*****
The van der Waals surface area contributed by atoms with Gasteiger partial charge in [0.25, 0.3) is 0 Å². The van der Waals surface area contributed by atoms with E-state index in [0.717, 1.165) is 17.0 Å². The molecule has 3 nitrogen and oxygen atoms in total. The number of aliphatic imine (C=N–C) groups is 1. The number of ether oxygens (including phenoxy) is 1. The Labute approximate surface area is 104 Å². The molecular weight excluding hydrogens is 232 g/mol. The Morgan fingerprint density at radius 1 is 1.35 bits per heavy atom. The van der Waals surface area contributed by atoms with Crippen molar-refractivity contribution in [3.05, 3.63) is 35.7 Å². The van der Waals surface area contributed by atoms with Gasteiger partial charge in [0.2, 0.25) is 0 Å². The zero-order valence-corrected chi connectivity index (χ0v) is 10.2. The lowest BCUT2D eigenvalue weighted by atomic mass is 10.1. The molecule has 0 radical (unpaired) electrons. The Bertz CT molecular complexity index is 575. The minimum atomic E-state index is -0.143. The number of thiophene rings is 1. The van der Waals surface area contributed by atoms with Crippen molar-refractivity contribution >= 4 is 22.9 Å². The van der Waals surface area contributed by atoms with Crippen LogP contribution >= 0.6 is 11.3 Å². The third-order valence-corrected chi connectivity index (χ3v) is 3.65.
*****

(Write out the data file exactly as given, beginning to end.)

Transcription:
The van der Waals surface area contributed by atoms with Gasteiger partial charge in [0.25, 0.3) is 0 Å². The van der Waals surface area contributed by atoms with E-state index in [0.717, 1.165) is 17.0 Å². The molecule has 3 nitrogen and oxygen atoms in total. The number of aliphatic imine (C=N–C) groups is 1. The number of ether oxygens (including phenoxy) is 1. The Labute approximate surface area is 104 Å². The molecular weight excluding hydrogens is 232 g/mol. The Morgan fingerprint density at radius 1 is 1.35 bits per heavy atom. The van der Waals surface area contributed by atoms with Crippen molar-refractivity contribution in [3.05, 3.63) is 35.7 Å². The van der Waals surface area contributed by atoms with Gasteiger partial charge in [0.2, 0.25) is 0 Å². The zero-order valence-corrected chi connectivity index (χ0v) is 10.2. The lowest BCUT2D eigenvalue weighted by atomic mass is 10.1. The molecule has 0 radical (unpaired) electrons. The Bertz CT molecular complexity index is 575. The minimum atomic E-state index is -0.143. The number of thiophene rings is 1. The van der Waals surface area contributed by atoms with Crippen molar-refractivity contribution >= 4 is 22.9 Å². The van der Waals surface area contributed by atoms with Crippen LogP contribution >= 0.6 is 11.3 Å². The third-order valence-corrected chi connectivity index (χ3v) is 3.65.